economize

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economize

vb. to produce:
  1. a given OUTPUT of a product using fewer FACTOR INPUTS than previously;
  2. more output than before from the same amount of factor inputs;
  3. a given output of a product at lower cost than before by substituting cheaper factor inputs for more expensive ones in the production process (the ‘ideal’ or optimum position is attained when the largest possible output is produced from a given volume of factor inputs using available technology);
  4. a given output at the least possible factor cost. See PRODUCTIVITY, EFFICIENCY, ECONOMICS, PRODUCTION POSSIBILITY BOUNDARY.
Collins Dictionary of Economics, 4th ed. © C. Pass, B. Lowes, L. Davies 2005
References in periodicals archive ?
Most engineers probably feel they are safely code compliant with their waterside economizers if their system is configured per Steve Taylor's June column:1 as an integrated economizer with the heat exchanger in series with, and upstream of, the chillers, if their cooling tower is intelligently selected for their peak load condition, and if they provide the appropriate controls to initiate economizer mode during the appropriate exterior conditions.
Economizer high-limit controls and why enthalpy economizers don't work.
Building economizer and energy recovery systems can be useful for reducing energy requirements associated with the conditioning of outdoor air required for ventilation, and may also be able to provide free cooling under some conditions.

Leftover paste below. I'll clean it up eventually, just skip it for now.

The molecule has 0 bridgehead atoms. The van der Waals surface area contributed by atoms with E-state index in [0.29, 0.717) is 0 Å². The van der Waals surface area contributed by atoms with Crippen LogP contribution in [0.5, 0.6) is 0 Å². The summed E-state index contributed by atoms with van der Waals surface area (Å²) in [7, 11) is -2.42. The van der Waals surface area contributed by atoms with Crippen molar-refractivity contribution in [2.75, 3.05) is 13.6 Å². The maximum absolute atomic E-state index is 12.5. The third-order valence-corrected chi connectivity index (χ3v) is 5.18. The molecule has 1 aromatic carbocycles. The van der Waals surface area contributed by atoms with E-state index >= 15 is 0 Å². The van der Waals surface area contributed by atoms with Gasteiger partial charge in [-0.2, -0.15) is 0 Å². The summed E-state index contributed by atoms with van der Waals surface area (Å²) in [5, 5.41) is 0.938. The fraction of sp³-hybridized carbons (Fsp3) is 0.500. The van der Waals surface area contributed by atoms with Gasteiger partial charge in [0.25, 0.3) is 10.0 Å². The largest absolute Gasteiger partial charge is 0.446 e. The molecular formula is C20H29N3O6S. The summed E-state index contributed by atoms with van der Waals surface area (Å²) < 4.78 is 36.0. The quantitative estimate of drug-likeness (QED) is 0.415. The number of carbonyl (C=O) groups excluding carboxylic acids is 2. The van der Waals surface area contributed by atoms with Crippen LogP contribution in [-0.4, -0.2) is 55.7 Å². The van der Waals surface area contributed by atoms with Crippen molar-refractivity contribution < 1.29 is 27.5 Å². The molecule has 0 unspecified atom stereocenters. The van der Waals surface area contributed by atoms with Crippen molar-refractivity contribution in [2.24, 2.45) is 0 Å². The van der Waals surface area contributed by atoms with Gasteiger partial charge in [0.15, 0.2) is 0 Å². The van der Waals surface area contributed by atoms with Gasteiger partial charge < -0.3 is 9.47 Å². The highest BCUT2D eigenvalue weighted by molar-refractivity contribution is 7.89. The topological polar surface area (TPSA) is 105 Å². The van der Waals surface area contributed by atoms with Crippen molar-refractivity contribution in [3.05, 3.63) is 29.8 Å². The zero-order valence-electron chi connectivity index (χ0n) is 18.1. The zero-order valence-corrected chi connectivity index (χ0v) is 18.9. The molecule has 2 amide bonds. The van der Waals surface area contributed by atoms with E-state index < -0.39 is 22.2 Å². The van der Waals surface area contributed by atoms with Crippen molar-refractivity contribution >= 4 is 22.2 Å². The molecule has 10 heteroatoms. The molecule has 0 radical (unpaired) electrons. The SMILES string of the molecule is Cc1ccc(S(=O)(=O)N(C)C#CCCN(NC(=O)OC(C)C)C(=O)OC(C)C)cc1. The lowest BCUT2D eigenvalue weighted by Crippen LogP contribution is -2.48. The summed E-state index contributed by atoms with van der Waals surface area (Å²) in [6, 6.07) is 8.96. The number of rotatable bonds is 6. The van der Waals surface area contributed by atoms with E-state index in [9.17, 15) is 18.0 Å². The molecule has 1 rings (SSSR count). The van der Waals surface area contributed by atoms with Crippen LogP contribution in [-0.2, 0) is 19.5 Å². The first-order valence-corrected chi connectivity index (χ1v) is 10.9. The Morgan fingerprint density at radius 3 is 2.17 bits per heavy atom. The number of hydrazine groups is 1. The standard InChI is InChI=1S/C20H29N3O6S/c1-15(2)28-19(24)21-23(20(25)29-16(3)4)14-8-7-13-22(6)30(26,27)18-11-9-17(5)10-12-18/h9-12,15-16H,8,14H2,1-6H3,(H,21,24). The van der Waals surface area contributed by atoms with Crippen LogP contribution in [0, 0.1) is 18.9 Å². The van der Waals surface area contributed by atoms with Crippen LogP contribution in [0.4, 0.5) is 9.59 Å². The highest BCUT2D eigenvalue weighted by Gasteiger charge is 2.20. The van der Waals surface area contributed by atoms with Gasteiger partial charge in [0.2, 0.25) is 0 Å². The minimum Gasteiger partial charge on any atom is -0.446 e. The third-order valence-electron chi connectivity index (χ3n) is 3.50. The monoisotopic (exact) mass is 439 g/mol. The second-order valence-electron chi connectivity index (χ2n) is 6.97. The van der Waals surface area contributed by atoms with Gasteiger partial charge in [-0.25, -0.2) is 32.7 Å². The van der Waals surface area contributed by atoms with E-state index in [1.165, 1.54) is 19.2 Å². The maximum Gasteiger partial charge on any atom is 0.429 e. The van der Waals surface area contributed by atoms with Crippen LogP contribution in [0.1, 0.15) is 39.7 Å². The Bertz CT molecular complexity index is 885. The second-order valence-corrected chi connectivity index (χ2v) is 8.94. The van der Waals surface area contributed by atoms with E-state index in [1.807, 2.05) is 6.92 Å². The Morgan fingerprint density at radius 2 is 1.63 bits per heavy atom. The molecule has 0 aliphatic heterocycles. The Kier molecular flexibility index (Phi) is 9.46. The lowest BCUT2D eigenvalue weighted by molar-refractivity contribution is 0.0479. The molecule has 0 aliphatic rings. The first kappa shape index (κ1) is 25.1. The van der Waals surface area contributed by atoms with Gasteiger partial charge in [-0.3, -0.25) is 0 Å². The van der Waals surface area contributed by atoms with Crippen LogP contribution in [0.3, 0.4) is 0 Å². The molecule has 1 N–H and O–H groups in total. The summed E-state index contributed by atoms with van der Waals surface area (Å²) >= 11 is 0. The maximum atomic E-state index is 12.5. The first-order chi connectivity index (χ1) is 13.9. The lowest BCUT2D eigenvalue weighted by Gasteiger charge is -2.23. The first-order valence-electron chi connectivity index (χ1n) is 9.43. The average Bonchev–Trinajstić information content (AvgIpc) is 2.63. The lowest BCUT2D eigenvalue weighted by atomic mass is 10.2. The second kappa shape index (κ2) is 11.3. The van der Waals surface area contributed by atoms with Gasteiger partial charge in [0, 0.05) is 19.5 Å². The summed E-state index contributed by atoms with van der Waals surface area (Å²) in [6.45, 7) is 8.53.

Sounds impressive, but do these economizers actually work?
Air-side economizers cool data centers by bringing outside air into a building and distributing it to servers.
In typical applications of integrated (7) waterside economizers for data centers, the return chilled water is precooled by the tower's condenser water, reducing the load on the chiller.
"Waterside and airside economizers, design considerations for data center facilities." ASHRAE Transactions 116(1).
* All cooling AHUs have outdoor air economizers whose performance is enhanced by the relatively warm 63[degrees]F [17[degrees]C] supply air temperature, which reduces mechanical cooling operation by more than 2,000 hours per year in this climate compared to overhead systems supplying 55[degrees]F [13[degrees]C].
30% overage on lighting due to control sensor failure +6.8% Lighting overage's effect on HVAC +1.6% Dirty AHU filters +4.1% Variable speed fans running constantly +8.4% Variable flow pumps running at full speed +10.6% Fouled cooling tower +1.3% Fouled chiller tubes +2.2 Poor refrigerant charge +3.7% Other factors in the analysis are inefficient humidity and temperature setpoints and setbacks as well as ventilation malfunctions (economizers, outside air and C02 sensors).